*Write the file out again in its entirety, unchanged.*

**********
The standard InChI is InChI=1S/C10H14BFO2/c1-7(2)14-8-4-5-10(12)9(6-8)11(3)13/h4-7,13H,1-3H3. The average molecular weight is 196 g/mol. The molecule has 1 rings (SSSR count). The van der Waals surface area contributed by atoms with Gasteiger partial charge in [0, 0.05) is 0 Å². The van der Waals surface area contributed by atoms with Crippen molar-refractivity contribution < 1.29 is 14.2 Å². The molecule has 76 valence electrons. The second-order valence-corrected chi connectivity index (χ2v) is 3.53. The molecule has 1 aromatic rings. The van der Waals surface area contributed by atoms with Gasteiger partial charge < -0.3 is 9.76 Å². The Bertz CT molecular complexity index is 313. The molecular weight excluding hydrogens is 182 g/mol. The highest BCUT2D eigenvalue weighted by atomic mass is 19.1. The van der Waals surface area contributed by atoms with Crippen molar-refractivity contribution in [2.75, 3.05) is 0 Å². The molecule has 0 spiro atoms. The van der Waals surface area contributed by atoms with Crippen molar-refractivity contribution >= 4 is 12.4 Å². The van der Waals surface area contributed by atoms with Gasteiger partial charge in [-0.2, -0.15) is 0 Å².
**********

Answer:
The standard InChI is InChI=1S/C10H14BFO2/c1-7(2)14-8-4-5-10(12)9(6-8)11(3)13/h4-7,13H,1-3H3. The average molecular weight is 196 g/mol. The molecule has 1 rings (SSSR count). The van der Waals surface area contributed by atoms with Gasteiger partial charge in [0, 0.05) is 0 Å². The van der Waals surface area contributed by atoms with Crippen molar-refractivity contribution < 1.29 is 14.2 Å². The molecule has 76 valence electrons. The second-order valence-corrected chi connectivity index (χ2v) is 3.53. The molecule has 1 aromatic rings. The van der Waals surface area contributed by atoms with Gasteiger partial charge < -0.3 is 9.76 Å². The Bertz CT molecular complexity index is 313. The molecular weight excluding hydrogens is 182 g/mol. The highest BCUT2D eigenvalue weighted by atomic mass is 19.1. The van der Waals surface area contributed by atoms with Crippen molar-refractivity contribution in [2.75, 3.05) is 0 Å². The molecule has 0 spiro atoms. The van der Waals surface area contributed by atoms with Crippen molar-refractivity contribution >= 4 is 12.4 Å². The van der Waals surface area contributed by atoms with Gasteiger partial charge in [-0.2, -0.15) is 0 Å².